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Carlin Dunne Has Passed Away Following an Accident at Pikes Peak

Carlin Dunne in a file photo from Ducati. Dunne is standing next to the bike he won on at Pikes Peak last year.

With great sadness, we report that 36 year old Carlin Dunne of the Ducati Team Spider Grips has died following an accident with the Pikes Peak race finish line in sight. We have no details at this point. Dunne, a four-time winner, was reportedly on a record-setting pace for a motorcycle just prior to the accident. 

We want to express our heartfelt condolences to his family, friends and colleagues. Here is the announcement from Ducati:

Colorado Springs, Colorado (US), 30 June 2019 – The collective hearts of the Colorado Springs community and the Board of Directors of The Pikes Peak International Hill Climb, along with Ducati North America, share the grief and pain of Carlin Dunne’s family, friends and fans over his untimely death.

“Throughout the 97 years that this unique race has been conducted on America’s Mountain, we have experienced the ultimate joy in victory, the disappointment of failure and now, the unexpected heartbreak of the loss of a competitor, whose love of the race brought him to Pikes Peak. We mourn the tragic death of Carlin and he will remain in our hearts forever as part of the Pikes Peak International Hill Climb family. Carlin will be remembered as a warm hearted mentor with a competitive spirit. He was a gentle and thoughtful man who touched everyone who met him. We will always remember his contagious smile and genuine love for sport”. The Board of Directors of the Pikes Peak International Hill Climb.

“There are no words to describe our shock and sadness. Carlin was part of our family and one of the most genuine and kind men we have ever known. His spirit for this event and love of motorcycling will be remembered forever as his passing leaves a hole in our hearts,” said Jason Chinnock, CEO Ducati North America.

With our deepest condolence.

See more of MD’s great photography: Instagram


  1. SeTh says:

    There is a video for the bike at . At the end it says “THE GLOVES COME OFF AT PIKES PEAK”. Unfortunately, the rider was wearing them at the time. That is how a cult is made into a legend. Everyone wanted a car like James Dean had after he crashed it, except an uncrashed model.

  2. SeTh says:

    With today’s technology, the entire race course should have video coverage to record the race. This would confirm the cause of accidents. If not that, I’m surprised there is no helicopter footage or even GoPro’s used.

  3. Brinskee says:

    Wow, this is sad beyond words. I’ve been overseas and not able to follow along in real time and this was just an absolute shock as I had (and many others) such high expectations for Carlin in this race. What a tragedy. I wonder what Ducati plan to do with this new Streetfighter now? Any change of launch plans? Too soon to be wondering?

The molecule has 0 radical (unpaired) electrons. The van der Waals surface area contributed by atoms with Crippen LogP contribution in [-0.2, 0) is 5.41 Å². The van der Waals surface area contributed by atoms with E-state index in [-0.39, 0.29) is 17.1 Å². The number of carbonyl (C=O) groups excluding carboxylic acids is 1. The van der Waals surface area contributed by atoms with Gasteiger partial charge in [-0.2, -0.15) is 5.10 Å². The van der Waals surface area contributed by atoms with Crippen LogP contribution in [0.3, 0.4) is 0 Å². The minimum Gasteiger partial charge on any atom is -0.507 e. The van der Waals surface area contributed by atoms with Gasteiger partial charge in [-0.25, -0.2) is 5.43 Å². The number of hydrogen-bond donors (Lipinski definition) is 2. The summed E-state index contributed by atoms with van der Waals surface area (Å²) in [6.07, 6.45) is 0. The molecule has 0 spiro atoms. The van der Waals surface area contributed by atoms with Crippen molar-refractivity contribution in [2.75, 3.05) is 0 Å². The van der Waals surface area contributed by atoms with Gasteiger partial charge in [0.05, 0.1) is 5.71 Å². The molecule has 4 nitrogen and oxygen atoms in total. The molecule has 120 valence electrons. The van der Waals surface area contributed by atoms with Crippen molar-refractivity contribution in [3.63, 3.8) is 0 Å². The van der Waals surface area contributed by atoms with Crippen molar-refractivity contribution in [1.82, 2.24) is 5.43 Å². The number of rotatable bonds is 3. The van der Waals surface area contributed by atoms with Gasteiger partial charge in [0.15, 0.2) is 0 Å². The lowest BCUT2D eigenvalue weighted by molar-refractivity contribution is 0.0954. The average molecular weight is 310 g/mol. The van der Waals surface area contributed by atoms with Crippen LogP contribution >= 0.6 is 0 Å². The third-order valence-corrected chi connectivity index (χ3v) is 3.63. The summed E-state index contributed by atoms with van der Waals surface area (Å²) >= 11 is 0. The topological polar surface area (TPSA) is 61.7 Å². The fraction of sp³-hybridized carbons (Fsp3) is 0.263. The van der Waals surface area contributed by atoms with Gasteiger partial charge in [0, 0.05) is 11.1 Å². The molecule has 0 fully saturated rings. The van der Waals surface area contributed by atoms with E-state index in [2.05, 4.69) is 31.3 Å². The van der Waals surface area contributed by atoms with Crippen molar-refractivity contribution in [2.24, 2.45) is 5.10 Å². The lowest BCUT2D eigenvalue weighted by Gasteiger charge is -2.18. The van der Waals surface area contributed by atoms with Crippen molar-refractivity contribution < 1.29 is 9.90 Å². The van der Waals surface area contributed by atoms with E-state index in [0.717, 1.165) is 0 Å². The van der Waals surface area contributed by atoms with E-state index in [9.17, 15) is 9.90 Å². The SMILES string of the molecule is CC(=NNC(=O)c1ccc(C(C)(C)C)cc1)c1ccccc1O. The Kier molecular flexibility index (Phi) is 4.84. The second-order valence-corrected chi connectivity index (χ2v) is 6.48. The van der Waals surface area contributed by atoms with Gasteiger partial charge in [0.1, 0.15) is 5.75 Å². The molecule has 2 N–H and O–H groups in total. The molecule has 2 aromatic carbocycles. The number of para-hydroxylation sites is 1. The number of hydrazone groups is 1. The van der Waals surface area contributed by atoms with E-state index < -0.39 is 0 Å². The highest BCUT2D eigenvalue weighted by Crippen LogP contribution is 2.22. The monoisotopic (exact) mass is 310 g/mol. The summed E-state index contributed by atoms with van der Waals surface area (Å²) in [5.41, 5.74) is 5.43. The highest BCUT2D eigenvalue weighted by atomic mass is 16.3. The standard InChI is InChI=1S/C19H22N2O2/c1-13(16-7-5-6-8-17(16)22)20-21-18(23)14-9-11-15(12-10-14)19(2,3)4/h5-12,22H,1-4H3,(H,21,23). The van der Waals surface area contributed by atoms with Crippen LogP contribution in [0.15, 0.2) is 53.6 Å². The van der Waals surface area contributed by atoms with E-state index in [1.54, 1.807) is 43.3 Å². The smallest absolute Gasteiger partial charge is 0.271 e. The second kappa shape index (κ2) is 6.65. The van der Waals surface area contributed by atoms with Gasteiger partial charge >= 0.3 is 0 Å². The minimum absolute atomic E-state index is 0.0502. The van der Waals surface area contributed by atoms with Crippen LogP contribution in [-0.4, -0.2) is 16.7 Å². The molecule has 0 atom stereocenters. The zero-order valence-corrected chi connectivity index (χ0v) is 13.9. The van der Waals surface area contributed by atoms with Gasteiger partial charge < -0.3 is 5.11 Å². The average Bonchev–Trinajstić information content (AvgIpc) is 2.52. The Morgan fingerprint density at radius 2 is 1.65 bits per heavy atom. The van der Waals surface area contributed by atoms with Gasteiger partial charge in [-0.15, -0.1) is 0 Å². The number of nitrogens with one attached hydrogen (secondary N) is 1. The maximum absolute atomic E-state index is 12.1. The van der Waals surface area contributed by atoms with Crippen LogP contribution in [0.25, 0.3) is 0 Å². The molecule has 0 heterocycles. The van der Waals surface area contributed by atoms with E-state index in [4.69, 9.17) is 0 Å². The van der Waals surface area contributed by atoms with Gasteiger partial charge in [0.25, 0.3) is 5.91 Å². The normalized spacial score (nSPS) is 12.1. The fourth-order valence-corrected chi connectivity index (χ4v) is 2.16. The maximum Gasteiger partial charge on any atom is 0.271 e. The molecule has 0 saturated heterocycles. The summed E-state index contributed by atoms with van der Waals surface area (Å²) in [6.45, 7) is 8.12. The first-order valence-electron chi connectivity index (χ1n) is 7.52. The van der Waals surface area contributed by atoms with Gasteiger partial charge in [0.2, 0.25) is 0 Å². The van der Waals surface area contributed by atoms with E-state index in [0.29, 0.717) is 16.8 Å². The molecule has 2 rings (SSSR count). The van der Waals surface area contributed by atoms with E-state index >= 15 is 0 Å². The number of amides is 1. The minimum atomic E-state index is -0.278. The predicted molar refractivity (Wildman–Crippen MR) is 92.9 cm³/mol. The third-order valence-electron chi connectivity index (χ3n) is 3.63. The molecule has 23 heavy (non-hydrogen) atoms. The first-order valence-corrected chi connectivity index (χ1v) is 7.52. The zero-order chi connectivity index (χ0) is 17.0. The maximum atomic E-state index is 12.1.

RIP CD

  4. Ralph W. says:

    Events like Pikes Peak, the IoM TT, and the Dakar Rally are the most exciting sporting events in the world to me, and the people who race in them are my greatest sporting heroes. So a tragedy like this leaves me feeling stunned and struggling to find appropriate words. His loss at such a young age is gut wrenching, but I find some solace in knowing the memories we have of him will always be great because of his amazing courage and skill. My condolences to his family and friends.

  5. bipedal says:

    Very sad. RIP

  6. Steve M says:

    In my dealings with Carlin he was always thoughtful, calm, and very approachable. Gutted.

  7. Tank says:

    Racing belongs on race tracks that don’t have boulders to cushion your fall. What a waste.

    • TimC says:

      Not ours to say. Sadly, I don’t expect this to continue the way the IoM TT still does.

      • motowarrior says:

        On average, the IoM loses more than one rider per year. Since the IoM has its own governing body, no one outside can tell them to stop racing. It would crush their economy to give it up. Such a hard call. I loved our trip to the IoM, but one racer was sadly lost while we were there. Good racing is almost alway dangerous, as is riding our bikes on the street.

        Heartfelt condolences to Carlin’s family and friends.

    • Don says:

      Based on that comment by Tank the Isle of Mann should be stopped as well. It’s racing and accidents happen…. I’m not heartless and my condolences go out to his family but let’s remember that Carlin knew this.

      • Grover says:

        As one old racer said to me, “One day you’re on top of the world, the next day you might be under it. You sure you wanna race?”
        Racing is dangerous and those involved know the risks or they wouldn’t do it. Did racing stop when Senna died? Racing on bikes at Pikes will continue and no shortage of racers to compete.

    • Nils says:

      Michael Dunlop raced this year after his brother William was killed last year, his father before that and his uncle before that. Many of us choose to ride on the street. Today people let their babies use tablets with WIFI. Everywhere you turn people are looking at their phones and someone else’s life who has nothing to do with theirs. We watch The Kardashians, ha! Carlin would say get your bike and take a ride because after all the motor racing deaths across motor racing, he rode. That’s his message. RIP Carlin. Fresh air. Open road. A motorcycle.